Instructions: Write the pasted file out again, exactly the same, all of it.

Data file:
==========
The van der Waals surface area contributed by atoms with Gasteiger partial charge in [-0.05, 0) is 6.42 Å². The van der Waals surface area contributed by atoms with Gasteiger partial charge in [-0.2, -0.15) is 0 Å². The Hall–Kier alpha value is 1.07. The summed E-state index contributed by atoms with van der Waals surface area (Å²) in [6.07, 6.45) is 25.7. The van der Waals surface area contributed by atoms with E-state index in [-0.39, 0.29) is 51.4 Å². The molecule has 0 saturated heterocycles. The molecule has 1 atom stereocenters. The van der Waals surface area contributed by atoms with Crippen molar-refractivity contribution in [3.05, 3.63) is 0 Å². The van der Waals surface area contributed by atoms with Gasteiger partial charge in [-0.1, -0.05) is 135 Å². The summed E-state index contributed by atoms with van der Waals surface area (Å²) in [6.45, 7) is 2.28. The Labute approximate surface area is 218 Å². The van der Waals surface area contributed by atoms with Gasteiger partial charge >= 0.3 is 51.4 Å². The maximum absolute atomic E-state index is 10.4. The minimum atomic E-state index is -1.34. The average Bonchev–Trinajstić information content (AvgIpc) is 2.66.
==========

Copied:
The van der Waals surface area contributed by atoms with Gasteiger partial charge in [-0.05, 0) is 6.42 Å². The van der Waals surface area contributed by atoms with Gasteiger partial charge in [-0.2, -0.15) is 0 Å². The Hall–Kier alpha value is 1.07. The summed E-state index contributed by atoms with van der Waals surface area (Å²) in [6.07, 6.45) is 25.7. The van der Waals surface area contributed by atoms with E-state index in [-0.39, 0.29) is 51.4 Å². The molecule has 0 saturated heterocycles. The molecule has 1 atom stereocenters. The van der Waals surface area contributed by atoms with Crippen molar-refractivity contribution in [3.05, 3.63) is 0 Å². The van der Waals surface area contributed by atoms with Gasteiger partial charge in [-0.1, -0.05) is 135 Å². The summed E-state index contributed by atoms with van der Waals surface area (Å²) in [6.45, 7) is 2.28. The Labute approximate surface area is 218 Å². The van der Waals surface area contributed by atoms with Gasteiger partial charge >= 0.3 is 51.4 Å². The maximum absolute atomic E-state index is 10.4. The minimum atomic E-state index is -1.34. The average Bonchev–Trinajstić information content (AvgIpc) is 2.66.